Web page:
Henoch-Schönlein purpura (HSP) is the most common form of childhood vasculitis. Various viral and bacterial infections, drugs, vaccines, food allergy and even insect bites have been considered as triggering factors in pathogenesis of HSP. Epstein-Barr virus (EBV) infection, which is associated with HSP, have been rarely reported. Herein we present HSP patient possibly caused by EBV infection. A 8-year old boy was admitted to our department with fever, rashes on legs and arms and intermittant mild abdominal pain. Multiple purpuric rashes were on his extremities, abdomen and buttock. Laboratory investigations revealed that monospot test was positive, EBV seriology tests; Anti-EA-D Ig G: 3+, Anti-VCA gp125 Ig G: 3+, Anti-VCA p19 Ig M: 2+, Anti EBNA-1 Ig M: negative, Anti EBNA-1 Ig M: negative, Anti EBNA-1 Ig G: negative. The patient was interpreted as the primary active acute EBV infection. A skin biopsy showed leucocytoclastic vasculitis. The other viral and bacterial investigations were negative. The patient was diagnosed as HSP vasculitis according to EULAR criteria and treated with intravenous hydration and ibuprofen. He was discharged after 15 days with normal laboratory findings and physical examination. We think that EBV infection may be stimulant factor for autoimmune reactions and may cause HSP vasculitis. Hence, it may be usefull to investigate the EBV infection in etiology of HSP cases.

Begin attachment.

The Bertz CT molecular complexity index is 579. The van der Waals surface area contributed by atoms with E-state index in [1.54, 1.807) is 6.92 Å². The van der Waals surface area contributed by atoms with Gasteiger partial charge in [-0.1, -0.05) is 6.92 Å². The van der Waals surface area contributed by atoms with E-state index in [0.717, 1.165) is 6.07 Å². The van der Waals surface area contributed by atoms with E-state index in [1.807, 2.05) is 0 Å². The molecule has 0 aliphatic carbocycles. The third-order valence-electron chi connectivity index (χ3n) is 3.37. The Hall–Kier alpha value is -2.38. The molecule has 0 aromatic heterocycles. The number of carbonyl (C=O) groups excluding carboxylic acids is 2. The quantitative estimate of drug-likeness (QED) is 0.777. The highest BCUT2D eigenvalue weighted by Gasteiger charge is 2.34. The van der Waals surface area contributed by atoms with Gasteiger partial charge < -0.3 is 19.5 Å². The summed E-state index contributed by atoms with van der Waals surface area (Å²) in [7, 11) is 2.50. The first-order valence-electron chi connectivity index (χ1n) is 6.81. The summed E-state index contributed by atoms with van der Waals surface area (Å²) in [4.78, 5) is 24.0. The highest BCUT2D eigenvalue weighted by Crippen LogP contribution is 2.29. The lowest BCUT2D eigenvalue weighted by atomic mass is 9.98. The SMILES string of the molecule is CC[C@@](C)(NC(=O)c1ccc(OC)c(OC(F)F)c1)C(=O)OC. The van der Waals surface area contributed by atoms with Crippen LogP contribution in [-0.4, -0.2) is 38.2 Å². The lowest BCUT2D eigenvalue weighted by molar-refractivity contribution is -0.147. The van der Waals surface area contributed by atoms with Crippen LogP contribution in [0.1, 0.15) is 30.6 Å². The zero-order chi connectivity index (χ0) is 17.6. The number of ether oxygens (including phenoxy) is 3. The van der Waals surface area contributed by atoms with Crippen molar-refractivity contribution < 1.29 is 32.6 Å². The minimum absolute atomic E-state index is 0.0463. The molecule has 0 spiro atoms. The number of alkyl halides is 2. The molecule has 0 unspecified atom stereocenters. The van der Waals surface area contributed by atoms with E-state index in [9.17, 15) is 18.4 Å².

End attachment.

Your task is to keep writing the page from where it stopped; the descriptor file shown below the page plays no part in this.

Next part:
Introduction    Down

Henoch-Schönlein purpura (HSP), which is the most common form of childhood vasculitis, affects mostly skin, joints, gastrointestinal system (GIS), kidneys, and in addition more rarely can have effect on central nervous system (CNS), heart and scrotum. Its pathogenesis and causal factors have not been accurately identified yet [1]. Viral and bacterial infections, drugs, vaccines, food allergy and even insect bites have been considered in the etiology of HSP. Streptococcus, vaccines, viral infections (varicella, measles, rubella, hepatitis A, B), tuberculosis, mycoplasma, Bartonella, helicobacter pylori are stated as the triggering factors in the literature [1-4]. Epstein-Barr virus (EBV) infection associated with HSP cases have been reported rarely [5-7]. Herewith we report the case of an 8-year old boy with primary active Epstein Barr Virus infection triggering HSP.